Feb 11, 2012


The Grammy Foundation’s Music Preservation Project holds a “One Night Only” event each year to promote music education and make sure the music never stops for the people of the world. Their annual event marks the official kick-off of Grammy weekend in Los Angeles and brings together a wide assortment of musicians from every genre.

This year, the Foundation’s decision to take a Reader’s Digest approach to the night only seemed to work about half of the time. True music lovers know that music serves not just as a means of enjoyment but also as a medium for bringing people together. From coffee houses to big arenas throughout the ages, music has been a driving force in communicating with the people of the world.

That said, poorly planned music can also quickly cut communication and flow remained a constant problem throughout this event, as there were extended delays between performances and speeches. They say dead air can ruin a radio show, it does twice as much damage live. Still, once the performances did start up they were truly mesmerizing.

Each set was meant to symbolize a different location in the evolution of live music. Naturally, the show began with the birth of jazz. As the lights came up, Trombone Shorty and Dave Koz, two of the biggest and best names in modern day jazz took the stage.

You have to realize Trombone Shorty is one of the few musicians on the planet that has the power to turn anything he’s involved with into magic. Allowing Shorty and Koz free reign on Louis Armstrong’s “On the Sunny Side of the Street” was a masterful stroke. Shorty has the voice and the talent to take the song to a new level and with Koz by his side they quickly got the whole audience involved.

At one point, Shorty got on the trumpet and let out a wail that must have lasted nearly five minutes. He gave that horn his every last breath and there wasn’t a single person in the audience that wasn’t blown away.

The Grammy Foundation might be in charge of the biggest names in the industry, but they need to remember the rules to making a good mix tape. The energy in the room was through the roof after Koz and Shorty took the stage that the decision to bring in the slow and tepid A Fine Frenzy to cover “I’ve Got You Under My Skin” was badly timed. You never slow things down that early in a show, it throws the mood off and sends everyone into a daze. A quick glance at the audience showed most of them checking their cell phones during the song. It’s not that A Fine Frenzy put on a bad performance but slowing the pace down that early in the show was jarring for everyone involved.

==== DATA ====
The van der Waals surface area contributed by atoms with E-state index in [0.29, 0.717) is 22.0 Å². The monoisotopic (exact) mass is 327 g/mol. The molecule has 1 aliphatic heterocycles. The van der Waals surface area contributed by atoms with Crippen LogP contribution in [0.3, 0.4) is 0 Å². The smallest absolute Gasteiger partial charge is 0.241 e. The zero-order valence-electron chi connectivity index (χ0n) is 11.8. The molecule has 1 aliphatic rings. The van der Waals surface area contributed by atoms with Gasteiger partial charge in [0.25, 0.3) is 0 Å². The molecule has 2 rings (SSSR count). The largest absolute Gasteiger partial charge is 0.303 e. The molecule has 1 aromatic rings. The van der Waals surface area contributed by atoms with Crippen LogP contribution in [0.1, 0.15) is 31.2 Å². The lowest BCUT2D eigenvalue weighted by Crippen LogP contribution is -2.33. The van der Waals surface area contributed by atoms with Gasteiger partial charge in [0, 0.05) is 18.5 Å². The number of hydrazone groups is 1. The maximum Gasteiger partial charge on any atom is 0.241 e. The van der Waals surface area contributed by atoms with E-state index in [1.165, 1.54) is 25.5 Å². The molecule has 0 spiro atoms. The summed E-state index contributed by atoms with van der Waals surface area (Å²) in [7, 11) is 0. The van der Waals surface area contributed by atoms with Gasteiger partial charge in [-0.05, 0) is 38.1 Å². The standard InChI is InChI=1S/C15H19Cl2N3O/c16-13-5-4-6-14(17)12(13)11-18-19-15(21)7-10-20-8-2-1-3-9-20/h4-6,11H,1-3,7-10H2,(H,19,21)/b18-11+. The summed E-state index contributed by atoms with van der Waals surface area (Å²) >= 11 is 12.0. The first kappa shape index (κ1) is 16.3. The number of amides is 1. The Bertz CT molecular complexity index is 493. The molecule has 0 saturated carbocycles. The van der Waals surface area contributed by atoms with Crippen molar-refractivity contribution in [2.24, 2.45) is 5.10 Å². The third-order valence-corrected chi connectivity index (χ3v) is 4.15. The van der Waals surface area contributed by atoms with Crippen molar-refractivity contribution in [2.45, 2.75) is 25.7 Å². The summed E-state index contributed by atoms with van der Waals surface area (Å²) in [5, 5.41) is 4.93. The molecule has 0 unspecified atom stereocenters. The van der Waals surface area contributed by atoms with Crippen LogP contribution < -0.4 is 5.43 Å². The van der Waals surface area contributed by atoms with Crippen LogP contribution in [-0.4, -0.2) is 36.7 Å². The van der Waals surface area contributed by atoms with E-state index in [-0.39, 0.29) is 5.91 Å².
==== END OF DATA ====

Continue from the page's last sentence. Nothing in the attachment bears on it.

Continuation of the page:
Thankfully the mood picked up again fast the moment legendary singer Mavis Staples took the stage. Although tiny Staples, once part of the 70s soul troupe The Staple Singers, has the kind of voice that is steeped in raw passion. Now that Koko Taylor is gone, it’s not unfair to call her the new reigning Queen of Soul. She might be getting a little old, but if anything, that has only helped increase the impact of her music.

Starting out slow, the tempo quickly picked up when she started her second song- her classic “I’ll Take You There.” The chance to hear her sing the song live is something that should be heard by everyone but what happened next can only be described as epic.

Just as Staples started the second verse of the song Shorty came on stage quickly followed by Koz. The combination is the modern day equivalent of Louis Armstrong, John Coltrane and Ella Fitzgerald all sharing the same stage. With each note the energy in the room grew and just when you thought it couldn’t get any better, Grammy nominated singer Ledisi walked on stage and began a duet with Staples bringing the song to an intense climax that had everyone on their feet dancing.

While the event was meant to be a celebration of watching live performances, there seemed to be a very gentrified quality in the audience. Co-host Sharon Osborne noticed it and, very bluntly, told the audience to “get on your feet and stop looking like you’re at a [expletive] bus stop.” That helped loosen everyone up a little but it was too little too late.

The second half of the night paid tribute to the legends of classic rock and those that worked in much larger arenas. Bringing in blues prodigy Jonny Lang was an interesting choice on the part of the Foundation. On the one hand, he can play blues guitar like no one else in the world. On the other, he’s remained relatively under the radar the last decade or so. Still, having him cover Bob Dylan’s “Like A Rolling Stone” was genius and he gave the song the power it deserved.

As the night drew to a close, there was still one more surprise yet to come. Many had seen him walk the red carpet and now it was his time to shine. Poison’s Bret Michaels played what was the equivalent of an encore for the event. He may have only sung three songs but he made them count. “I’ve been doing this 25 years and I think this is the closest I’m ever going to get to a Grammy. I told them if I see one lying around anywhere I’m just going to take it,” he joked with the audience. Something about Michaels’ performance got everyone where they should have been an hour before, on their feet dancing. Not wasting a minute he dove right into “Nothing But A Good Time” then a beautiful, harmonica-driven cover of “Your Mama Don’t Dance.” Saving the best for last he bid farewell to the audience with Poison’s classic “Every Rose Has Its Thorn” which, hearing it live, instantly takes you back to the late 80s.

That’s what the whole night was about after all, music’s ability to transport us to another time and place. The formatting may not have suited the material but the end result was achieved with style. Like the last song on a mix-tape “Every Rose Has Its Thorn” finished off the night by making you feel good and more than a little sad that it was coming to an end.